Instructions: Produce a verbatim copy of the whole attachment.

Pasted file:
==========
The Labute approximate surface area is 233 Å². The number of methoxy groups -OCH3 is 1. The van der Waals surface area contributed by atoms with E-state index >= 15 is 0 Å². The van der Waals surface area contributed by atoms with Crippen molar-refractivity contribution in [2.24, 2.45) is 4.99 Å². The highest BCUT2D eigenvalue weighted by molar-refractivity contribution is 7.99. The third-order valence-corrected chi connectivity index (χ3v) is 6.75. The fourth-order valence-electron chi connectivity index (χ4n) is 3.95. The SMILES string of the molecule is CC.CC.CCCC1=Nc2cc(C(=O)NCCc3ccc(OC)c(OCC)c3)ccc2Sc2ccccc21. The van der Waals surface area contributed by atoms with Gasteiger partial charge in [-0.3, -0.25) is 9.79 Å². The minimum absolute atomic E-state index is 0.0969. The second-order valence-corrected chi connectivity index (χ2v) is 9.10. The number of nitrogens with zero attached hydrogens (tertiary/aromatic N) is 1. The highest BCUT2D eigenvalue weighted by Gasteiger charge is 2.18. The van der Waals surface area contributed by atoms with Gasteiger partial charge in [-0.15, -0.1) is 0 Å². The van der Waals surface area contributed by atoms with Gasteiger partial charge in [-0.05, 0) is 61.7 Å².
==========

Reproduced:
The Labute approximate surface area is 233 Å². The number of methoxy groups -OCH3 is 1. The van der Waals surface area contributed by atoms with E-state index >= 15 is 0 Å². The van der Waals surface area contributed by atoms with Crippen molar-refractivity contribution in [2.24, 2.45) is 4.99 Å². The highest BCUT2D eigenvalue weighted by molar-refractivity contribution is 7.99. The third-order valence-corrected chi connectivity index (χ3v) is 6.75. The fourth-order valence-electron chi connectivity index (χ4n) is 3.95. The SMILES string of the molecule is CC.CC.CCCC1=Nc2cc(C(=O)NCCc3ccc(OC)c(OCC)c3)ccc2Sc2ccccc21. The van der Waals surface area contributed by atoms with Gasteiger partial charge in [-0.3, -0.25) is 9.79 Å². The minimum absolute atomic E-state index is 0.0969. The second-order valence-corrected chi connectivity index (χ2v) is 9.10. The number of nitrogens with zero attached hydrogens (tertiary/aromatic N) is 1. The highest BCUT2D eigenvalue weighted by Gasteiger charge is 2.18. The van der Waals surface area contributed by atoms with Gasteiger partial charge in [-0.15, -0.1) is 0 Å². The van der Waals surface area contributed by atoms with Gasteiger partial charge in [-0.05, 0) is 61.7 Å².